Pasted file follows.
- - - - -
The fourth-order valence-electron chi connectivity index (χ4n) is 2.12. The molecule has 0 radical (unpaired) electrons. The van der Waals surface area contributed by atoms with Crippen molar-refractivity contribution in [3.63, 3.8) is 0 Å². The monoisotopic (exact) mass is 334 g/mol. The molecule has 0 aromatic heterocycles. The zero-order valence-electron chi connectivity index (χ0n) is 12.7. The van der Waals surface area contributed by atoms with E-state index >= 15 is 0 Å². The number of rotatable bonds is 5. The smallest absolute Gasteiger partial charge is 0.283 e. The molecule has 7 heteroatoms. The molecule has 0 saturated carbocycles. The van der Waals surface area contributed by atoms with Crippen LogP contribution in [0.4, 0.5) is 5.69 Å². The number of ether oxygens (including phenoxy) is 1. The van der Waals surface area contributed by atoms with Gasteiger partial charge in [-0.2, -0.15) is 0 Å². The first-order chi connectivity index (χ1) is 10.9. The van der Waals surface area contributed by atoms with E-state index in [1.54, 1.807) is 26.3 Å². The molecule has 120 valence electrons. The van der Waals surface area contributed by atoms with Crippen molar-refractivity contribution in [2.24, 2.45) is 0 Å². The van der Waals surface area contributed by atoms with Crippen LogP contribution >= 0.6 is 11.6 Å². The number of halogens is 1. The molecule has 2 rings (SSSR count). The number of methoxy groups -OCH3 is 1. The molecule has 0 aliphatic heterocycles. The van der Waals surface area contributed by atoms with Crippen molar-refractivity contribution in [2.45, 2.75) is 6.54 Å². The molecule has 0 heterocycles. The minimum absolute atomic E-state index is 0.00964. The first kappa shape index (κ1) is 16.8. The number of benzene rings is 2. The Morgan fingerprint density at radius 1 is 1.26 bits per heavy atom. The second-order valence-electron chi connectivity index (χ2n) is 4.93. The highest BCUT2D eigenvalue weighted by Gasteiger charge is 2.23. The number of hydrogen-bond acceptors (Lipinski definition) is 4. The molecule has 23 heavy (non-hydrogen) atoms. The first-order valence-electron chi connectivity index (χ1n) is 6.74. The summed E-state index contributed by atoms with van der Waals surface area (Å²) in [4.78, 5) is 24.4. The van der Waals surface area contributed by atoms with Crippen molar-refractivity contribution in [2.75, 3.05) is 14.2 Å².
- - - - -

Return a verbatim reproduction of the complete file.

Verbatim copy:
The fourth-order valence-electron chi connectivity index (χ4n) is 2.12. The molecule has 0 radical (unpaired) electrons. The van der Waals surface area contributed by atoms with Crippen molar-refractivity contribution in [3.63, 3.8) is 0 Å². The monoisotopic (exact) mass is 334 g/mol. The molecule has 0 aromatic heterocycles. The zero-order valence-electron chi connectivity index (χ0n) is 12.7. The van der Waals surface area contributed by atoms with E-state index >= 15 is 0 Å². The number of rotatable bonds is 5. The smallest absolute Gasteiger partial charge is 0.283 e. The molecule has 7 heteroatoms. The molecule has 0 saturated carbocycles. The van der Waals surface area contributed by atoms with Crippen LogP contribution in [0.4, 0.5) is 5.69 Å². The number of ether oxygens (including phenoxy) is 1. The van der Waals surface area contributed by atoms with Gasteiger partial charge in [-0.2, -0.15) is 0 Å². The first-order chi connectivity index (χ1) is 10.9. The van der Waals surface area contributed by atoms with E-state index in [1.54, 1.807) is 26.3 Å². The molecule has 120 valence electrons. The van der Waals surface area contributed by atoms with Crippen molar-refractivity contribution in [2.24, 2.45) is 0 Å². The van der Waals surface area contributed by atoms with Crippen LogP contribution >= 0.6 is 11.6 Å². The number of halogens is 1. The molecule has 2 rings (SSSR count). The number of methoxy groups -OCH3 is 1. The molecule has 0 aliphatic heterocycles. The van der Waals surface area contributed by atoms with Crippen molar-refractivity contribution in [2.45, 2.75) is 6.54 Å². The molecule has 0 heterocycles. The minimum absolute atomic E-state index is 0.00964. The first kappa shape index (κ1) is 16.8. The number of benzene rings is 2. The Morgan fingerprint density at radius 1 is 1.26 bits per heavy atom. The second-order valence-electron chi connectivity index (χ2n) is 4.93. The highest BCUT2D eigenvalue weighted by Gasteiger charge is 2.23. The number of hydrogen-bond acceptors (Lipinski definition) is 4. The molecule has 23 heavy (non-hydrogen) atoms. The first-order valence-electron chi connectivity index (χ1n) is 6.74. The summed E-state index contributed by atoms with van der Waals surface area (Å²) in [4.78, 5) is 24.4. The van der Waals surface area contributed by atoms with Crippen molar-refractivity contribution in [2.75, 3.05) is 14.2 Å².